50s trophies

50s trophiesTrophies
made in Australia 1950s

I have seen vintage trophies repurposed as business card holders: and so decided to collect them.

Here we have, from left to right:

A silver plate cup, with no inscription; on a Marquis bakelite base.
A silver plate cup inscribed: “Presented to V. Kane, Fairest Player on and off field, 1956” on a Marquis bakelite base.
A hallmarked silver cup inscribed: “Selangor Golf Club Services Trophy 1958, Winners D.C. Hurst & L.M. Riedel” on a bakelite base.

Of course, once you’ve figured out that a trophy is great as a repurposed card holder, you can think of many great repurposing ideas. Drinking champagne comes to mind.

The trophies are for sale: $AUD75

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Bakelite napkin rings

Bakelite napkin ringsBakelite napkin rings
made in Sydney, Australia 1950s

This set of harlequin octagonal bakelite napkin rings was made by Marquis in the 50s. Harlequin refers to the different colours [indeed, one of the rings is ‘end-of-day’ bakelite.] End-of-day bakelite was the pattern formed when whatever bits of bakelite where left where thrown together into the mould.

In the 50s everything was ‘harlequin’ – think sets of anodised aluminium beakers. This was actually a clever marking ploy- if you lost/broke one piece of a set, it was easily replaced – since nothing matched by colour, pattern or manufacturer.

Marquis was a huge bakelite manufacturer- they made everything that could be made from bakelite- from kitchen utensils, to light switches, to 35mm slide viewers. Indeed, I seem to have quite a few kitchen scoops, butter dishes, teaspoons, salt and pepper shakers and slide viewers made by Marquis in my collection.

I love the form of these napkin rings: octagonal shape on the outside – so the napkin ring sat easily on a table- but circular inside form – so the napkin could be smoothly set in place. Form and function, people! And just look at those beautiful bakelite colours.

Bakelite continues to be a sought after collectible: and this set of eight napkin rings is for sale: $AUD80

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Red & white bakelite

Australian bakelite spice canistersBakelite spice canisters,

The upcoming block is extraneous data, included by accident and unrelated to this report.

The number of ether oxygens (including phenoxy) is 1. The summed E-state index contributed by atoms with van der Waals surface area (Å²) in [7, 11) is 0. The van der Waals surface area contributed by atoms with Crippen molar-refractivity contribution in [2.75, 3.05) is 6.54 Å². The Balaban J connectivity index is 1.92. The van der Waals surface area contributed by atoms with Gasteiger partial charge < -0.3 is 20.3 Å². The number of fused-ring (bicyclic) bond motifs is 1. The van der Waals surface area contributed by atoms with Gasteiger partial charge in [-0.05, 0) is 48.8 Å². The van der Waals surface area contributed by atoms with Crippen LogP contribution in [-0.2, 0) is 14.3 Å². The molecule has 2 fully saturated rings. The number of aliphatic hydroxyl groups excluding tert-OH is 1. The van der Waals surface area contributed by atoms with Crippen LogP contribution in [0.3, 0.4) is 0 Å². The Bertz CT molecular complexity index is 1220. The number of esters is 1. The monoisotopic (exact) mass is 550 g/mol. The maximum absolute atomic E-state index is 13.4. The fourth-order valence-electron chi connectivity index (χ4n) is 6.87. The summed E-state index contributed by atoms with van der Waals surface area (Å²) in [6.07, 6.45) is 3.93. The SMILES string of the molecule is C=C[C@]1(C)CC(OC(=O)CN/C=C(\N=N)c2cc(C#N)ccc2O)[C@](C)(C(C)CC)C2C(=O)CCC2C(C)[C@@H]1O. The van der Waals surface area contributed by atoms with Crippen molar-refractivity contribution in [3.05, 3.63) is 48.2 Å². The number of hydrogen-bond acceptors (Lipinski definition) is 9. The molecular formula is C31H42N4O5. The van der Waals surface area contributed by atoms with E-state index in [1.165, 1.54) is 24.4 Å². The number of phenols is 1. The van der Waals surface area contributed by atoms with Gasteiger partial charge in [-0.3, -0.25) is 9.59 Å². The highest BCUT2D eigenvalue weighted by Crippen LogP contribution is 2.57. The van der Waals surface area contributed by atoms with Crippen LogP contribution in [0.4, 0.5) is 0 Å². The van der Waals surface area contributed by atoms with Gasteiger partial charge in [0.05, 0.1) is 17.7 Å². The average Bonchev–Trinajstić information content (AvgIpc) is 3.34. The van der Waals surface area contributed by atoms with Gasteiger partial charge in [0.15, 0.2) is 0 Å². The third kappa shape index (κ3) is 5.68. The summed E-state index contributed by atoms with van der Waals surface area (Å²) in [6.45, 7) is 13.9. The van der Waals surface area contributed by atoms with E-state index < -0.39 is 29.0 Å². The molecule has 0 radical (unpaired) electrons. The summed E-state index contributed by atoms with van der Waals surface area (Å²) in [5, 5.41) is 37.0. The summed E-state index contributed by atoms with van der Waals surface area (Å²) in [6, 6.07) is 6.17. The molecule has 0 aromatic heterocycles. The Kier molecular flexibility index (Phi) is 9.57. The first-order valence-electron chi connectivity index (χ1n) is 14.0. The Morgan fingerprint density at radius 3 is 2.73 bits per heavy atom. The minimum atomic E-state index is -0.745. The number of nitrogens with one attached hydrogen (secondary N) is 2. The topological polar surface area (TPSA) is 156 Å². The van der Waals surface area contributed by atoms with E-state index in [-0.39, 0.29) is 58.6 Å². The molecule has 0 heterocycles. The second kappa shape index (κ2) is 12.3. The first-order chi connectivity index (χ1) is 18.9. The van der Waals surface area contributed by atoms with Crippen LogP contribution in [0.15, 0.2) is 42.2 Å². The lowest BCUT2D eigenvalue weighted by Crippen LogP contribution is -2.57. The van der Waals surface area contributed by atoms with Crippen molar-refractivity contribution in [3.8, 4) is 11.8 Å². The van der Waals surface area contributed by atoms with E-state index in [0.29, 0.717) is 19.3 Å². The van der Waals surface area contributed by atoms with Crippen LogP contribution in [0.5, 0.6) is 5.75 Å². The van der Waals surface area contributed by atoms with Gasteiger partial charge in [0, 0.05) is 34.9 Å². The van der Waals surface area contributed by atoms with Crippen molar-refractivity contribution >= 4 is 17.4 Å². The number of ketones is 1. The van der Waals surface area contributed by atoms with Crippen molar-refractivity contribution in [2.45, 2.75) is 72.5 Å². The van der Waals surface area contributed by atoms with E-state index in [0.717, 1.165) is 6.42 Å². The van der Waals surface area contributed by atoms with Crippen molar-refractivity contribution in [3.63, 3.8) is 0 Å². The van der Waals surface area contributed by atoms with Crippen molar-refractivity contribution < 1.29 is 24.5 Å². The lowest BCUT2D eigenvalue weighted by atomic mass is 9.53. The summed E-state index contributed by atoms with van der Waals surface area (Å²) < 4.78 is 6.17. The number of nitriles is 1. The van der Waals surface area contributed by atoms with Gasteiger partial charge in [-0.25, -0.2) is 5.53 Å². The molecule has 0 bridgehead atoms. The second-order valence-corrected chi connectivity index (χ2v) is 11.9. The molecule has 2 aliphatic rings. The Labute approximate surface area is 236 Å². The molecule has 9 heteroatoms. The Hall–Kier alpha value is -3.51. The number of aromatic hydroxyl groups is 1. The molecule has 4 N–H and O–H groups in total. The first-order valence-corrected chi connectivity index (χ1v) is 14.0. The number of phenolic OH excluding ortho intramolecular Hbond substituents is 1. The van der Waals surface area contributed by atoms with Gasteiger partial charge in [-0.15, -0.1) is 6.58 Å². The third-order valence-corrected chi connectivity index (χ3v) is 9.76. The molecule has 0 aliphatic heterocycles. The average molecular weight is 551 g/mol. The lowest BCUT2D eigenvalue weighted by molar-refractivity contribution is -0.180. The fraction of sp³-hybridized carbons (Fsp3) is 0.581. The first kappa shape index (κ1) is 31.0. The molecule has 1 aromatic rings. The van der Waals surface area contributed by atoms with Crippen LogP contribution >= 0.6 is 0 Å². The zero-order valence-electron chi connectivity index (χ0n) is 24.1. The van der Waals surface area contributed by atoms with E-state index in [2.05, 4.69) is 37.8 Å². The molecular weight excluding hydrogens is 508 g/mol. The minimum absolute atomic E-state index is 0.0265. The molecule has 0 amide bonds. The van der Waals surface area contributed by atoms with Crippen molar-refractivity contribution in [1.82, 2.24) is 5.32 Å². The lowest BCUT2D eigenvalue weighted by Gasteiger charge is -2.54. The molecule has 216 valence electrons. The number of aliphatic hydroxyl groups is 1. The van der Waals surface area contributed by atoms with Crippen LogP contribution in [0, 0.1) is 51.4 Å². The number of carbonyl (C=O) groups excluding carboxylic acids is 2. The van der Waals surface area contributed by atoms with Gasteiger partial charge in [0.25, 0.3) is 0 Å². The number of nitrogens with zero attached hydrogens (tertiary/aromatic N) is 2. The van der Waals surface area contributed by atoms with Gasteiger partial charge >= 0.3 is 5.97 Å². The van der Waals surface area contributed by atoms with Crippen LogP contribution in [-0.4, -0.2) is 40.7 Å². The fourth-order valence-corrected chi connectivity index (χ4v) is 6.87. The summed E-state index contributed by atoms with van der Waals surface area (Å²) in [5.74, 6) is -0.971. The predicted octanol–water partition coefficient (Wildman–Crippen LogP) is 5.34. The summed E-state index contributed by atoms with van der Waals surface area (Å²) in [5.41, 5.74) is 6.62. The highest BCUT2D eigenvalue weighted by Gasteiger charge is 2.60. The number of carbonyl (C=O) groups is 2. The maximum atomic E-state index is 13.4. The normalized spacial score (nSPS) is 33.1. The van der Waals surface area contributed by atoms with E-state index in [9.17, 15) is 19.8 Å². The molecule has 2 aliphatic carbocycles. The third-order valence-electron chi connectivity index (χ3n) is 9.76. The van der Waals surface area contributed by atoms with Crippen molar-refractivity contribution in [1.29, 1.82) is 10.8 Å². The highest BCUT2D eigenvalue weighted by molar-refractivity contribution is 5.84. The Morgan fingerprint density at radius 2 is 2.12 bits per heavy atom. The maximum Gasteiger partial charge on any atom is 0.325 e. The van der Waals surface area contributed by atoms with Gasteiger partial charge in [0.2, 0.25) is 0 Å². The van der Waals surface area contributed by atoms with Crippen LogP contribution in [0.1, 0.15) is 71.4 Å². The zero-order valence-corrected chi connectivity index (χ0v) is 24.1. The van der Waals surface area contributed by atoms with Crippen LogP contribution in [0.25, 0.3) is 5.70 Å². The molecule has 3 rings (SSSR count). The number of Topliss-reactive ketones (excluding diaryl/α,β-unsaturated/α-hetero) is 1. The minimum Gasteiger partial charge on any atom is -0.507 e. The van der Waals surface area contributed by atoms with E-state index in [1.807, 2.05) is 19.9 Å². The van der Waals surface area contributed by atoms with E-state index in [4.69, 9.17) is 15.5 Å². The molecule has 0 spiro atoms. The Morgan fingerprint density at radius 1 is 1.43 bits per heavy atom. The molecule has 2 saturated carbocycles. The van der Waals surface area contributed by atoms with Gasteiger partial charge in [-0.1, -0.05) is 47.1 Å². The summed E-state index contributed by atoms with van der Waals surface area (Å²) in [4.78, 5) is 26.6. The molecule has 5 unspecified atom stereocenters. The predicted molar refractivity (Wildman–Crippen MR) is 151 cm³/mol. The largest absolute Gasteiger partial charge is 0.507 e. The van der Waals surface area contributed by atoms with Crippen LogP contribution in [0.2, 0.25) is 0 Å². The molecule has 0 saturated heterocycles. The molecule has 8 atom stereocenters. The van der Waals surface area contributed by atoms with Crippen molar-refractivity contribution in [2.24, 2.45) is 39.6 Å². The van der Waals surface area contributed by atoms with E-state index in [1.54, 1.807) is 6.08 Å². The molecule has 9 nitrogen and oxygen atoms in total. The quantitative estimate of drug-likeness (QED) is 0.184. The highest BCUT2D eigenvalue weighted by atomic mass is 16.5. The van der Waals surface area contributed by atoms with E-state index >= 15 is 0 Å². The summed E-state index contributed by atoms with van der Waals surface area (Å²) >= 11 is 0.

made in Australia 1940s

Here is a collection of red and red & white bakelite spice canisters, all Australian made, in the 1940s.

The front six canisters- two with sprinkle tops, are by Sellex; Nutmeg, Cloves, Ginger, Cinnamon, and one [indecipherable] other. The two canisters at the upper left are by Marquis, and the pair of canisters adjacent are by Nally.

All good Australian bakelite canister manufacturers. All the canisters have screw lids – which are all in good order. The labels to the Sellex canisters show vintage wear- after all, they are over 75 years old.

I have a set of matching kitchen canisters by Eon – also red and white- this colour combination is a winner- see posts, below.

The set of ten spice canisters is for sale: $AUD135

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Bakelite canisters [sold]

Australian bakelite canistersBakelite kitchen canisters
made in Australia 1940s

Following from my last post- here is a selection of bakelite canisters made in the 40s by four different manufacturers: from the top left:

Flour canister, red lid – Eon
Flour canister, green lid- Sellex
Square blue lid canister – Marquis
Tea canister, round blue- Nally.

I do have whole canister sets- and have posted them previously, but it’s also good to mix and match canisters. The canisters do double duty providing storage as well as adding much needed colour. The red lid canister holds takeaway pamphlets whilst the tea canister holds – tea. Colour coding at it’s best!

This set of four canisters is for sale: $AUD85

Yellow bakelite

Yellow bakeliteYellow bakelite
made in Australia c.1920s

A lovely bakelite mixing bowl by Eon and a topless ‘Rice’ canister by Marquis. And a couple of a wattle sprigs.

A lovely yellowy, wattley goodness for sale; $AUD65

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Marquis speckled bakelite [sold]

Marquis bakeliteMarquis speckled bakelite
made in Australia c.1940s